The second definition was more interesting for me as I thought that this might be mistaken as proof that the word γενεά can mean something more fluid as is described in the overlapping generation doctrine. I am referring specifically to where it states: “the several ranks in a natural descent, the successive members of a genealogy” and then it uses Matthew 1:17 as an example of where the word γενεά used in this particular sense. Upon reading this the first thing I needed to clarify was if, in this particular context, the word for generation was used in a singular or plural way. This would make a huge difference to the meaning. In English, if we are referring to “several ranks in a natural descent, the successive member of a genealogy” it would be the plural generations. However, I do understand that different languages work in different ways so is γενεά used in the plural or singular when used in this way?
In Matthew 24:34 γενεά is singular. This can be seen by the pronoun used: ἡ as in “ἡ γενεά”. The pronoun ἡ is the feminine nominative singular of ὁ (ho). The translators of the New World Translation agree with both of these conclusions. Matthew 1:17 is translated as the plural generations and Matthew 24:34 is translated as the singular as you can see here:
All the generations, then, from Abraham until David were 14 generations; from David until the deportation to Babylon, 14 generations; from the deportation to Babylon until the Christ, 14 generations. – Matthew 1:17 – New World Translation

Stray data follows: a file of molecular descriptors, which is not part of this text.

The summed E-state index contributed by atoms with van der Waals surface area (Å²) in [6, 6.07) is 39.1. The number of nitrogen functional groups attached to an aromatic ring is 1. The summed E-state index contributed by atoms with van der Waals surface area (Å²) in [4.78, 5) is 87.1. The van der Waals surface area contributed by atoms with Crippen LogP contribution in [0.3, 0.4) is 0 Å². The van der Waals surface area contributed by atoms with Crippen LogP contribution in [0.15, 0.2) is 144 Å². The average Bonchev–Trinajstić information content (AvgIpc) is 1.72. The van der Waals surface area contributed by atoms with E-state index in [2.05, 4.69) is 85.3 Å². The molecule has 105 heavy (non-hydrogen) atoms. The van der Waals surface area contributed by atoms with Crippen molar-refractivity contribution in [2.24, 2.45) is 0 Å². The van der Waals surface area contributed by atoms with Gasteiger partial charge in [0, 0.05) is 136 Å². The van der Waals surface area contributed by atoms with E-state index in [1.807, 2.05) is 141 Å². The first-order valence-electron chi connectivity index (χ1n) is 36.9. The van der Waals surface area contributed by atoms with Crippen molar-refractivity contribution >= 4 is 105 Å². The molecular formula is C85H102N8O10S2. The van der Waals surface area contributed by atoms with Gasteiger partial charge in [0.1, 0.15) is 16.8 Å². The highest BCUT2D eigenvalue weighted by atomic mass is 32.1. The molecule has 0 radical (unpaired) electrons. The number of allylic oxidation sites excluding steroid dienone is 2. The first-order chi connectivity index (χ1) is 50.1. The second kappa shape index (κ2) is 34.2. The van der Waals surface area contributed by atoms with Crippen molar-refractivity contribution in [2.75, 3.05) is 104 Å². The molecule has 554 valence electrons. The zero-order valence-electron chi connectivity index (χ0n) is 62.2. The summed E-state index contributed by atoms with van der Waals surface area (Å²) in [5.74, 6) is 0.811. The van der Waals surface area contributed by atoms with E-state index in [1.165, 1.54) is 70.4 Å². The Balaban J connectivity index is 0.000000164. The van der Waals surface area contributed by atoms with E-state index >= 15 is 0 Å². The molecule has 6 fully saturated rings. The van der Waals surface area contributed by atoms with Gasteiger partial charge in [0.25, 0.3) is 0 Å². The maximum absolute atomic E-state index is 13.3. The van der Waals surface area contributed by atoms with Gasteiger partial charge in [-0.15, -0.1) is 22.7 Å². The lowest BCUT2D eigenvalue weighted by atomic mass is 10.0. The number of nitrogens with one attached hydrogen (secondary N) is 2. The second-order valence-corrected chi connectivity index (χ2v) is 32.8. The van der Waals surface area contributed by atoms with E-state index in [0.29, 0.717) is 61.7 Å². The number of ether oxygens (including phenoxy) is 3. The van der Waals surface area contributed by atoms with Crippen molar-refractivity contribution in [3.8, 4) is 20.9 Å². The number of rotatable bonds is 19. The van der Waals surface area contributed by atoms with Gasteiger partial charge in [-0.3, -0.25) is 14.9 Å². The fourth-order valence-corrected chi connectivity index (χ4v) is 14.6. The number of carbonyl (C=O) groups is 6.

Truly I say to you that this generation will by no means pass away until all these things happen. – Matthew 24:34 – New World Translation
Also it is even clearer in the Kingdom Interlinear Translation:
If Matthew 24:34 was talking about successive generations it would have used the plural as is used in Matthew 1:17: αἱ γενεαὶ. However, it is quite clearly referring to a generation in the singular.
Strangely, David Splane uses another Bible verse which he claimed clarified this point about a generation just meaning “to exist at the same time”. I say strangely because this Bible verse actually proves the opposite.
Joseph eventually died, and also all his brothers and all that generation. – Exodus 1:6 New World Translation
This verse refers to Joseph, his brothers “and all that generation”. Firstly, what did Joseph and his brothers have in common? According to David Splane “they were contemporaries, they all lived at the same time”. Although that is true, in this context that isn’t the relevant thing. They were all the same generation because they were all born from the same father and around the same time. Where it says “all that generation”, if we use the dictionary definition of the word generation the logical explanation for this verse is very straight forward: those who were all born around the same time as Joseph and his brothers, i.e. “that generation” all died out. This isn’t a complicated verse that is trying to convey anything other than a piece of the Biblical story of the Israelites. There is no context or way to twist this to mean anything other than what it says in a very straight forward manner – unless you are trying to make the verse mean something that specifically fits your interpretation of Biblical doctrine.